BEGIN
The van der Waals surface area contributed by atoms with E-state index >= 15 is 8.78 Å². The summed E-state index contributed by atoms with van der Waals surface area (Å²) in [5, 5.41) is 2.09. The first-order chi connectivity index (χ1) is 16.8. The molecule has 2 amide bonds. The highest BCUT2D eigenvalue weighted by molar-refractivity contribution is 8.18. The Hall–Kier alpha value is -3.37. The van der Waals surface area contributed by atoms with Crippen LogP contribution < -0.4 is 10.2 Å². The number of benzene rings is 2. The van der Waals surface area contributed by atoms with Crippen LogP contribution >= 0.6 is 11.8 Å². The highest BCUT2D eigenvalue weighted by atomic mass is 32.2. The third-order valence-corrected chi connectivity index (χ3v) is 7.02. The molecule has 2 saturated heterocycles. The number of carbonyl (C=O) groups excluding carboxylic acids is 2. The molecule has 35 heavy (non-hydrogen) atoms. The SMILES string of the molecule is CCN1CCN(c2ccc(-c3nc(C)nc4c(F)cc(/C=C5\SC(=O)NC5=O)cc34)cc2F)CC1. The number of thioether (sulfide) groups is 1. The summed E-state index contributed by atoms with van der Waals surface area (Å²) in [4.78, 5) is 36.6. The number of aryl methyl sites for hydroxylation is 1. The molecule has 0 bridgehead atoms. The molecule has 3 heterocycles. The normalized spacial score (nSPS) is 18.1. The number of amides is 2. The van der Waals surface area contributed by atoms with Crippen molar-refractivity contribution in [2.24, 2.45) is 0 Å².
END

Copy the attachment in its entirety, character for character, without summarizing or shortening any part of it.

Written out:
The van der Waals surface area contributed by atoms with E-state index >= 15 is 8.78 Å². The summed E-state index contributed by atoms with van der Waals surface area (Å²) in [5, 5.41) is 2.09. The first-order chi connectivity index (χ1) is 16.8. The molecule has 2 amide bonds. The highest BCUT2D eigenvalue weighted by molar-refractivity contribution is 8.18. The Hall–Kier alpha value is -3.37. The van der Waals surface area contributed by atoms with Crippen LogP contribution < -0.4 is 10.2 Å². The number of benzene rings is 2. The van der Waals surface area contributed by atoms with Crippen LogP contribution >= 0.6 is 11.8 Å². The highest BCUT2D eigenvalue weighted by atomic mass is 32.2. The third-order valence-corrected chi connectivity index (χ3v) is 7.02. The molecule has 2 saturated heterocycles. The number of carbonyl (C=O) groups excluding carboxylic acids is 2. The molecule has 35 heavy (non-hydrogen) atoms. The SMILES string of the molecule is CCN1CCN(c2ccc(-c3nc(C)nc4c(F)cc(/C=C5\SC(=O)NC5=O)cc34)cc2F)CC1. The number of thioether (sulfide) groups is 1. The summed E-state index contributed by atoms with van der Waals surface area (Å²) in [4.78, 5) is 36.6. The number of aryl methyl sites for hydroxylation is 1. The molecule has 0 bridgehead atoms. The molecule has 3 heterocycles. The normalized spacial score (nSPS) is 18.1. The number of amides is 2. The van der Waals surface area contributed by atoms with Crippen molar-refractivity contribution in [2.24, 2.45) is 0 Å².